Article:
Sediment Transport and Morphodynamics
Dunes at the North Sea after a storm surge (Photo: Ina Frings)
Continental margins are constantly changing their morphology due to multi-scale physical and biological interactions that lead to sediment erosion and deposition. Changes in morphology in turn affect the flowing fluids (water and air) in not only physical but also biogeochemical ways.
Research at the Department of Sediment Transport and Morphodynamics aims to disentangle the evolving dynamics of morphology from event-associated change to decadal, centennial and longer time scale development – so that geologic, atmospheric, biologic and anthropogenic effects at these different time scales can be discerned separately.
We develop and apply hybrid numerical models that combine process-based solution of physical processes which can be mathematically well described and data-driven parameterization of less-understood, intrinsic self-organization behaviors and biological factors. With the numerical tools, we target questions related to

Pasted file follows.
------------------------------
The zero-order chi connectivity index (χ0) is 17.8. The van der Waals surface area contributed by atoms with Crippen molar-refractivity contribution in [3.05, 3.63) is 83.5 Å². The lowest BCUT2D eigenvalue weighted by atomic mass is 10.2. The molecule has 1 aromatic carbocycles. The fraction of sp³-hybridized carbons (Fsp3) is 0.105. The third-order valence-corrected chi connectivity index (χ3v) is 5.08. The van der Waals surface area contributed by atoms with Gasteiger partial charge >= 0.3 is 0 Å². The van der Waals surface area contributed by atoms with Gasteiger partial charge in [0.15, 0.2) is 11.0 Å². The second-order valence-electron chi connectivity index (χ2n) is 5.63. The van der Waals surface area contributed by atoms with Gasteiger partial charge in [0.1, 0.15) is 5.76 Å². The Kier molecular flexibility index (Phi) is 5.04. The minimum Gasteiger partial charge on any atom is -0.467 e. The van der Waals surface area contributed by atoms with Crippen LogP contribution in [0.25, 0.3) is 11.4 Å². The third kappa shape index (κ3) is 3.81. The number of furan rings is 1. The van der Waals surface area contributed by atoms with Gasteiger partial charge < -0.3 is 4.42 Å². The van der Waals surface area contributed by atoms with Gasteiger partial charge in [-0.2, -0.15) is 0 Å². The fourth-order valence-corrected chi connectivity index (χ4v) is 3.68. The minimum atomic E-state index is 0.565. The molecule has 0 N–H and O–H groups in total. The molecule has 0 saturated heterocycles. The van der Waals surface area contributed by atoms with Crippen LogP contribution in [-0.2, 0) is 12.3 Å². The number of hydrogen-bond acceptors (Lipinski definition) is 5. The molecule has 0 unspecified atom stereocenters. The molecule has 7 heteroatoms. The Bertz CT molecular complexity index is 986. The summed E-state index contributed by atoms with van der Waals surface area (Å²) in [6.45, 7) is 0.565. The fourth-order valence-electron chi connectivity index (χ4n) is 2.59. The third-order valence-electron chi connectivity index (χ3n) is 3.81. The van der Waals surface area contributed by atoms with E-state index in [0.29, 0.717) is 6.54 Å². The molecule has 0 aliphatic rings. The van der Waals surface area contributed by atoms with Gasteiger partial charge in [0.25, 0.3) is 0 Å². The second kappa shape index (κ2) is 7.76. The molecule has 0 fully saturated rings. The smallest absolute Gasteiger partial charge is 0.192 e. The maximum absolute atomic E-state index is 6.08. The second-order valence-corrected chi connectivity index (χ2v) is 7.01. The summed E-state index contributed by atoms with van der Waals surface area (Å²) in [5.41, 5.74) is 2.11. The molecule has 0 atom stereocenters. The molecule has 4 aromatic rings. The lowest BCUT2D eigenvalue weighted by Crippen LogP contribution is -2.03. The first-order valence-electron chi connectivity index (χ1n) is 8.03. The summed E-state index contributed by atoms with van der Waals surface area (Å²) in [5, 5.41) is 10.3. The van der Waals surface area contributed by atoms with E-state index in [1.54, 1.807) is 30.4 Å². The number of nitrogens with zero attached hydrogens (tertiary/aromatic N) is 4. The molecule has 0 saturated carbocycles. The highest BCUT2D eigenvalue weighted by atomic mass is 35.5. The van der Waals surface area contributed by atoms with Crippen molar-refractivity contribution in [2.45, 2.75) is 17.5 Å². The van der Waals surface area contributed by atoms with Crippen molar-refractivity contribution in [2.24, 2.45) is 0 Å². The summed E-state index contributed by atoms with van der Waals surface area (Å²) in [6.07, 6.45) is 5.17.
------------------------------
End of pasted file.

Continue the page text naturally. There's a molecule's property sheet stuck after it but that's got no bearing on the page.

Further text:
- Sediment transport and morphodynamics in coastal areas, shelf seas and continental slopes
- Interaction between biota and morphodynamics
- Transport and early diagenesis of particulate organic carbon (POC)
- Impact of biota and morphodynamics on early diagenesis of POC